“To use the risk of default, with all the dangers that has for the American people as a hostage and say it’s my way or no way, are mostly my way or no way, is dangerous,” Schumer said.

McCarthy said Biden had directed their staffs to continue discussions, and that the leaders themselves would convene again in person on Friday at the White House.

Before the White House meeting, both McCarthy and White House press secretary Karine Jean-Pierre insisted it would be simple to avert default — if only the other side capitulated.

The chasm between these opposite postures is fomenting uncertainty that is roiling financial markets and threatens to turn into a tidal wave that swamps the country’s economy. The meeting was timed to begin after U.S. financial markets closed for the day.

McCarthy said today that a federal debt deal is needed by next week if Washington is to meet the June 1 deadline, and he said he saw no reason why both sides couldn’t come to an agreement quickly over Republican ideas for cutting spending in exchange for raising the debt limit.

“I don’t think it’s that difficult,” McCarthy told reporters at the U.S. Capitol.

Biden and the Democrats don’t see it that way. The president is insisting that raising the debt limit is nonnegotiable, with spending restraints addressed separately as part of the annual budget process.

House Republicans recently passed a sweeping bill to slash spending, an opening offer in negotiations. But that legislation has no chance in the Democratic Senate and the White House has threatened to veto it.

Referring to the House bill, McCarthy said, “We both said default is not an option — but only one of us took action.”

Expectations for a breakthrough today had been low.

Default, officials say, would have sweeping impacts, threatening to disrupt Social Security payments to retirees, destabilize global markets and tilt the nation into a potentially debilitating recession.

Already looking past the meeting, Biden on Wednesday is to go to Westchester County, New York, where he plans to deliver a speech on how proposed spending cuts approved by House Republicans could hurt teachers, older adults needing food aid and veterans seeking health care.

It’s part of a broader campaign by Biden to try to paint the Republican cuts as draconian. Aides believe that message both strengthens his position in talks with the GOP and boosts his nascent 2024 reelection effort. His Wednesday visit will be to a congressional district won by Biden in 2020 but now represented by a Republican, Rep. Mike Lawler.

Because the House Republican bill does not specifically spell out which federal programs would be cut, Democrats have gone on offense warning of steep hits to popular programs. The Democratic-aligned group House Majority Forward announced a $1 million campaign today amplifying such cuts, while the House Republicans’ campaign committee countered with its own effort portraying Democrats as “addicted to spending.”

While calling for a “clean” increase to the debt limit, Biden has said he is open to discussion about how to reduce the federal deficit. His budget plan would trim deficits by nearly $3 trillion over a decade, mainly through tax increases on the wealthy and changes such as letting the government negotiate over prescription drug prices.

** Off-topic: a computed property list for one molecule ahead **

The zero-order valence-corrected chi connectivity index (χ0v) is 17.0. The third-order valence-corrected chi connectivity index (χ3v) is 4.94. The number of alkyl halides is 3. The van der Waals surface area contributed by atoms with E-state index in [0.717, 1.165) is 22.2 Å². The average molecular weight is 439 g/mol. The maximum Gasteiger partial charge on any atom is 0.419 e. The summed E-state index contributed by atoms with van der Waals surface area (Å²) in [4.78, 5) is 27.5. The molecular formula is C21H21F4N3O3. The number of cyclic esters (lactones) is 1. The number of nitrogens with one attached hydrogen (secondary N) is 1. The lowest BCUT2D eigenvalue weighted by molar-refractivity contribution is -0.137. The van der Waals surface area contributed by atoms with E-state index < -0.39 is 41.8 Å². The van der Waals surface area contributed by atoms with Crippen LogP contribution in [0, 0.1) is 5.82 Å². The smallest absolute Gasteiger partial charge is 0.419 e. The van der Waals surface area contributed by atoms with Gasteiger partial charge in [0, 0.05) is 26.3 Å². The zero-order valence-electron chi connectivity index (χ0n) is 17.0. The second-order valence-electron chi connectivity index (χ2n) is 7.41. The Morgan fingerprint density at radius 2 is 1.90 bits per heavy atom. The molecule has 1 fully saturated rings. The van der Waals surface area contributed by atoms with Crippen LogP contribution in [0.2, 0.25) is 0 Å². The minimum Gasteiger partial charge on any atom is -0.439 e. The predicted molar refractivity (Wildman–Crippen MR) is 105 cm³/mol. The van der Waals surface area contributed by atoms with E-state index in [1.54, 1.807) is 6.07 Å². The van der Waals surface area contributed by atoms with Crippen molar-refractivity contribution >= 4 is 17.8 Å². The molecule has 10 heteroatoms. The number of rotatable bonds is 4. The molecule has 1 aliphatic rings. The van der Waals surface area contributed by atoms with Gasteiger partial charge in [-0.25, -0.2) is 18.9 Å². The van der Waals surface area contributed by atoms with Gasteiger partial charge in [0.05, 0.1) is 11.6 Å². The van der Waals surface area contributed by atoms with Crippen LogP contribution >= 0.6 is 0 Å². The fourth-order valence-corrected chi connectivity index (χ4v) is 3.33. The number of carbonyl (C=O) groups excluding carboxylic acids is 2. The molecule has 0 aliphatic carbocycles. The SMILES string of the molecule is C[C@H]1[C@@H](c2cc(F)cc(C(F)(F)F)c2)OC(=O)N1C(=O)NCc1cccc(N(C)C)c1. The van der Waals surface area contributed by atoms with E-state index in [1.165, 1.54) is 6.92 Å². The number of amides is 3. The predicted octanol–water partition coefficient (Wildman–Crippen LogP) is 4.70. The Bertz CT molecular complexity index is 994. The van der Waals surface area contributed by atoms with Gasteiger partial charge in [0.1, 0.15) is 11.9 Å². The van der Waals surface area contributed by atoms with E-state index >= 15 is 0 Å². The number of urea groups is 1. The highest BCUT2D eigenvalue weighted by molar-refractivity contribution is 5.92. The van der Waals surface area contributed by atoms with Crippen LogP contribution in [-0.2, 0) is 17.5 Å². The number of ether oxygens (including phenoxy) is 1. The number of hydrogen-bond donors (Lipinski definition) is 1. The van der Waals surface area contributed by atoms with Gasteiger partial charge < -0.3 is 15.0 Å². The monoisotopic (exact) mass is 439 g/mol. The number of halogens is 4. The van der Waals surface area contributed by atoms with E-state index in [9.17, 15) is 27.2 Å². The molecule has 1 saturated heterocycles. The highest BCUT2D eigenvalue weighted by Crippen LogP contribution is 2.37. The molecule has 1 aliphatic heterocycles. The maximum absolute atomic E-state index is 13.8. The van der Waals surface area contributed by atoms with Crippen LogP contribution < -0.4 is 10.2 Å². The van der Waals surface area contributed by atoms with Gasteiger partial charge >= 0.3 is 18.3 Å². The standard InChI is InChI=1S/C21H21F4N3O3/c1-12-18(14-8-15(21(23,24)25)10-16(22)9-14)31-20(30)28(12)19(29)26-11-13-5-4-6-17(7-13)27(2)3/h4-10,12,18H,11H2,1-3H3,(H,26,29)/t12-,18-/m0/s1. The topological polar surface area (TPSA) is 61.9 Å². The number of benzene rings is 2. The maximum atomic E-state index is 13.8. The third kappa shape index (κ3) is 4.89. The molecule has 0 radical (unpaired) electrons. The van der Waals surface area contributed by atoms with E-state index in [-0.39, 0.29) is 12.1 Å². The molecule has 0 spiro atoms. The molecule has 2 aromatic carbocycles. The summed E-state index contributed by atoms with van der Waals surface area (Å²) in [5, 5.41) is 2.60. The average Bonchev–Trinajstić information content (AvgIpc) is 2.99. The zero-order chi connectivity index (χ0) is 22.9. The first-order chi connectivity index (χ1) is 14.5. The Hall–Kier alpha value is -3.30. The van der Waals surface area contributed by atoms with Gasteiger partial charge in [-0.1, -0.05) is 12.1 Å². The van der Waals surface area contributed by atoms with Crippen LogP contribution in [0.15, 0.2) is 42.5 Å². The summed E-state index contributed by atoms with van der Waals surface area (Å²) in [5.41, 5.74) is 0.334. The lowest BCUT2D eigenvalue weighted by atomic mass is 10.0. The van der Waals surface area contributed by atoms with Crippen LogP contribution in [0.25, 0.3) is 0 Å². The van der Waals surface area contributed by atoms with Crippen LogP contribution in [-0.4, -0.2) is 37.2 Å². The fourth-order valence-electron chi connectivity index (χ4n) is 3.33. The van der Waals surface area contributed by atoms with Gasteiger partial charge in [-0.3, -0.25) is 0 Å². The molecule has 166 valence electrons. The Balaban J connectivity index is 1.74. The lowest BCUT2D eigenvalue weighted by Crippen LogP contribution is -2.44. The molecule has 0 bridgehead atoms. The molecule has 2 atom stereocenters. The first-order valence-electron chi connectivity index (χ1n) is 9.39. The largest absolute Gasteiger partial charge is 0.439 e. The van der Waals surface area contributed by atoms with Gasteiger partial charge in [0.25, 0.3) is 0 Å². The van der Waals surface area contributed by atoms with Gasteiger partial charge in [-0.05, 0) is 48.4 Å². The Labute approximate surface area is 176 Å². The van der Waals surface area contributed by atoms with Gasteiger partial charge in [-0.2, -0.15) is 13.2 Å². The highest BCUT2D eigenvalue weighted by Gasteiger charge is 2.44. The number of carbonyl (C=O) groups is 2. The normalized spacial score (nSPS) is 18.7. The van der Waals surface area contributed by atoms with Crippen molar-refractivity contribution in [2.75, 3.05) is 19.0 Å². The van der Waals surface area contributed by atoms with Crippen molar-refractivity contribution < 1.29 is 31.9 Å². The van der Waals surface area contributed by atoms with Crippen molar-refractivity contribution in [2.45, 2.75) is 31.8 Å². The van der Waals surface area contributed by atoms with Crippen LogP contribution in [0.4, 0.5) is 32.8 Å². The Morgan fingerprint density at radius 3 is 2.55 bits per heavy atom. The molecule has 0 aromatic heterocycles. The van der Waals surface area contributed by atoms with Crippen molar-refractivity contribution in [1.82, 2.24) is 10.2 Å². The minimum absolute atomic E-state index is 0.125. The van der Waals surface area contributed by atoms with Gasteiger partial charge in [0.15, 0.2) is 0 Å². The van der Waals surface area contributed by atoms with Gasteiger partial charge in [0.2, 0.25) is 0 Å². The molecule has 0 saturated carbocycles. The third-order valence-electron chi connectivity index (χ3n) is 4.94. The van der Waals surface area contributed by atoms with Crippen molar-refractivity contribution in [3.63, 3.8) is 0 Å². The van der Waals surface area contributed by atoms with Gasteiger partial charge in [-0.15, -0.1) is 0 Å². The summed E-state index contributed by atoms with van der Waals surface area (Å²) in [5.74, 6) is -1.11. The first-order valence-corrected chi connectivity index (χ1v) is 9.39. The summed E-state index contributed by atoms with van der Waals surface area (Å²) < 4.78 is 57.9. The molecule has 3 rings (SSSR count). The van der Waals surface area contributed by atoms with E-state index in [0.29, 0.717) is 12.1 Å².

By contrast, the bill that passed the House with Republican votes would achieve $4.5 trillion in deficit savings through cuts in spending, eliminating tax breaks for investing in clean energy, and reversing Biden’s plans to reduce the burdens of student loan debt.

While the financial markets have started to show some jitters, the business community has thus far largely avoided backing either side in the showdown and instead called for a deal to be struck.

“Securing a bipartisan path forward to raise the debt ceiling could not be more urgent,” said Josh Bolten, the head of the Business Roundtable, a group that represents CEOs. “The cost of a default, or even the threat of a default, is simply too high.”

The U.S. Chamber of Commerce suggested its own priorities for a swift deal today, saying “there are no two better places to start than permitting reform and an agreement on spending caps.”

Biden’s refusal to negotiate on the debt limit is informed by his first-hand experience in 2011, when he was Barack Obama’s vice president and the administration made painful concessions to Republicans in an effort to avoid default. Biden has told aides it’s an experience he refuses to repeat, not just for himself, but for future presidents.

Notably, though, the administration has not ruled out a short-term increase in the debt limit that would align the deadline to increase federal borrowing authority with the talks on government spending that must be resolved by Sept. 30.

There is the possibility that Biden could act on his own, possibly invoking the 14th Amendment of the U.S. Constitution that says the validity of the federal debt shall not be questioned.

Biden said his staff had studied the issue and that he wants his lawyers to pursue the matter further, but added, “I don’t think that would solve our problem now.” He added, “The problem is it would have to be litigated.”